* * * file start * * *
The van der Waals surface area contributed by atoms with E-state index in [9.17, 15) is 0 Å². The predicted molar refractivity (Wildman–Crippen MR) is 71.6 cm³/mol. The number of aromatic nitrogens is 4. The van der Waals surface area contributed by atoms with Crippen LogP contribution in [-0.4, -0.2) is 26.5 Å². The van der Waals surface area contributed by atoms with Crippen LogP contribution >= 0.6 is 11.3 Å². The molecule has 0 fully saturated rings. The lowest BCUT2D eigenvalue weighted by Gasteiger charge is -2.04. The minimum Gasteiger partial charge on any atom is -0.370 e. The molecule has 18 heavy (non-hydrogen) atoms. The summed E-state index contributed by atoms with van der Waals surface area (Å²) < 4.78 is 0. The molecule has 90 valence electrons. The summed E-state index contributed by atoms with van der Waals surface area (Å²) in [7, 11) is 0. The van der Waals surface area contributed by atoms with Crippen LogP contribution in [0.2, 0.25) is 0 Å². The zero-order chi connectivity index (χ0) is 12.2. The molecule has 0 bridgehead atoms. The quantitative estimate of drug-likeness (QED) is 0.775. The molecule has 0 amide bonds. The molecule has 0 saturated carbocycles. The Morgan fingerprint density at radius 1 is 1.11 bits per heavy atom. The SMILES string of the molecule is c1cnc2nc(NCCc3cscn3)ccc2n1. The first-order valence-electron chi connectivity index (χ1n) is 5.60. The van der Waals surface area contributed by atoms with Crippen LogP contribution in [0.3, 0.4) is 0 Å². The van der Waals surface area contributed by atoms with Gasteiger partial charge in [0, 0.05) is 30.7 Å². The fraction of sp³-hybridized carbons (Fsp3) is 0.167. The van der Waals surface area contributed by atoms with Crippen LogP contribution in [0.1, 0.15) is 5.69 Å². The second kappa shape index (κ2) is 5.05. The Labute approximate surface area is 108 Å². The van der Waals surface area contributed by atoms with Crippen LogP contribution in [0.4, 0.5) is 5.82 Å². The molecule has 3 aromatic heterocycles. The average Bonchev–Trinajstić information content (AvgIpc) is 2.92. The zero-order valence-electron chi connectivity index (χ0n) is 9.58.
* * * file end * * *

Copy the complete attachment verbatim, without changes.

The van der Waals surface area contributed by atoms with E-state index in [9.17, 15) is 0 Å². The predicted molar refractivity (Wildman–Crippen MR) is 71.6 cm³/mol. The number of aromatic nitrogens is 4. The van der Waals surface area contributed by atoms with Crippen LogP contribution in [-0.4, -0.2) is 26.5 Å². The van der Waals surface area contributed by atoms with Crippen LogP contribution >= 0.6 is 11.3 Å². The molecule has 0 fully saturated rings. The lowest BCUT2D eigenvalue weighted by Gasteiger charge is -2.04. The minimum Gasteiger partial charge on any atom is -0.370 e. The molecule has 18 heavy (non-hydrogen) atoms. The summed E-state index contributed by atoms with van der Waals surface area (Å²) < 4.78 is 0. The molecule has 90 valence electrons. The summed E-state index contributed by atoms with van der Waals surface area (Å²) in [7, 11) is 0. The van der Waals surface area contributed by atoms with Crippen LogP contribution in [0.2, 0.25) is 0 Å². The zero-order chi connectivity index (χ0) is 12.2. The molecule has 0 bridgehead atoms. The quantitative estimate of drug-likeness (QED) is 0.775. The molecule has 0 amide bonds. The molecule has 0 saturated carbocycles. The Morgan fingerprint density at radius 1 is 1.11 bits per heavy atom. The SMILES string of the molecule is c1cnc2nc(NCCc3cscn3)ccc2n1. The first-order valence-electron chi connectivity index (χ1n) is 5.60. The van der Waals surface area contributed by atoms with Crippen LogP contribution in [0.3, 0.4) is 0 Å². The van der Waals surface area contributed by atoms with Gasteiger partial charge in [0, 0.05) is 30.7 Å². The fraction of sp³-hybridized carbons (Fsp3) is 0.167. The van der Waals surface area contributed by atoms with Crippen LogP contribution in [0.1, 0.15) is 5.69 Å². The second kappa shape index (κ2) is 5.05. The Labute approximate surface area is 108 Å². The van der Waals surface area contributed by atoms with Crippen LogP contribution in [0.4, 0.5) is 5.82 Å². The molecule has 3 aromatic heterocycles. The average Bonchev–Trinajstić information content (AvgIpc) is 2.92. The zero-order valence-electron chi connectivity index (χ0n) is 9.58.